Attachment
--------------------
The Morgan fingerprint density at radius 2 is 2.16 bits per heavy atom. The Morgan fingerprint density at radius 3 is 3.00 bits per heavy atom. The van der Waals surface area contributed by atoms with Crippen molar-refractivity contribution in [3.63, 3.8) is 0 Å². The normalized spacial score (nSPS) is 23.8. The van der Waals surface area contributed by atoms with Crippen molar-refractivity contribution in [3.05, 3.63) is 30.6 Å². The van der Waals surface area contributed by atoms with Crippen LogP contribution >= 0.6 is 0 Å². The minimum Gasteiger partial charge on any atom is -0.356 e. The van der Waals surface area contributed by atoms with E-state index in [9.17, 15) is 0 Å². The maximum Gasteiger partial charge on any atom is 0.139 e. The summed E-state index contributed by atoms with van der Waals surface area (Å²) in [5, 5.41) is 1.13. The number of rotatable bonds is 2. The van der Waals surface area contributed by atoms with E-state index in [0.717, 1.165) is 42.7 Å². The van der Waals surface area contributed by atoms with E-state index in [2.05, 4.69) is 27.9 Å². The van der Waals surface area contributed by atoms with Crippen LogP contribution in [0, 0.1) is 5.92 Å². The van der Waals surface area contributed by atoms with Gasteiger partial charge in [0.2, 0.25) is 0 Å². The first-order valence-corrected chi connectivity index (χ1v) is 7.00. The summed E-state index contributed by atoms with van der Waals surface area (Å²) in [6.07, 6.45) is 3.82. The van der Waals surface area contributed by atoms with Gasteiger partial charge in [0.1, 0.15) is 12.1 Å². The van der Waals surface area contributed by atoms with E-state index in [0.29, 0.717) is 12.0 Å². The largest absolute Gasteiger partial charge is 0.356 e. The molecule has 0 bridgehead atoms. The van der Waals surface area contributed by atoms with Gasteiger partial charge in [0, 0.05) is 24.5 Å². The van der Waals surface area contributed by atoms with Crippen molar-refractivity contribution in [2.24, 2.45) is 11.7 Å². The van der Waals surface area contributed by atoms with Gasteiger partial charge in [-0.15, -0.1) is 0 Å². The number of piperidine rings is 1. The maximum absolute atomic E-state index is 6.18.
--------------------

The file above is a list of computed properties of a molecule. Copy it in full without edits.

The Morgan fingerprint density at radius 2 is 2.16 bits per heavy atom. The Morgan fingerprint density at radius 3 is 3.00 bits per heavy atom. The van der Waals surface area contributed by atoms with Crippen molar-refractivity contribution in [3.63, 3.8) is 0 Å². The normalized spacial score (nSPS) is 23.8. The van der Waals surface area contributed by atoms with Crippen molar-refractivity contribution in [3.05, 3.63) is 30.6 Å². The van der Waals surface area contributed by atoms with Crippen LogP contribution >= 0.6 is 0 Å². The minimum Gasteiger partial charge on any atom is -0.356 e. The van der Waals surface area contributed by atoms with E-state index in [9.17, 15) is 0 Å². The maximum Gasteiger partial charge on any atom is 0.139 e. The summed E-state index contributed by atoms with van der Waals surface area (Å²) in [5, 5.41) is 1.13. The number of rotatable bonds is 2. The van der Waals surface area contributed by atoms with E-state index in [0.717, 1.165) is 42.7 Å². The van der Waals surface area contributed by atoms with E-state index in [2.05, 4.69) is 27.9 Å². The van der Waals surface area contributed by atoms with Crippen LogP contribution in [0, 0.1) is 5.92 Å². The van der Waals surface area contributed by atoms with Gasteiger partial charge in [0.2, 0.25) is 0 Å². The first-order valence-corrected chi connectivity index (χ1v) is 7.00. The summed E-state index contributed by atoms with van der Waals surface area (Å²) in [6.07, 6.45) is 3.82. The van der Waals surface area contributed by atoms with Gasteiger partial charge in [0.1, 0.15) is 12.1 Å². The van der Waals surface area contributed by atoms with E-state index in [0.29, 0.717) is 12.0 Å². The largest absolute Gasteiger partial charge is 0.356 e. The molecule has 0 bridgehead atoms. The van der Waals surface area contributed by atoms with Gasteiger partial charge in [0, 0.05) is 24.5 Å². The van der Waals surface area contributed by atoms with Crippen molar-refractivity contribution in [2.24, 2.45) is 11.7 Å². The van der Waals surface area contributed by atoms with Gasteiger partial charge in [-0.15, -0.1) is 0 Å². The number of piperidine rings is 1. The maximum absolute atomic E-state index is 6.18.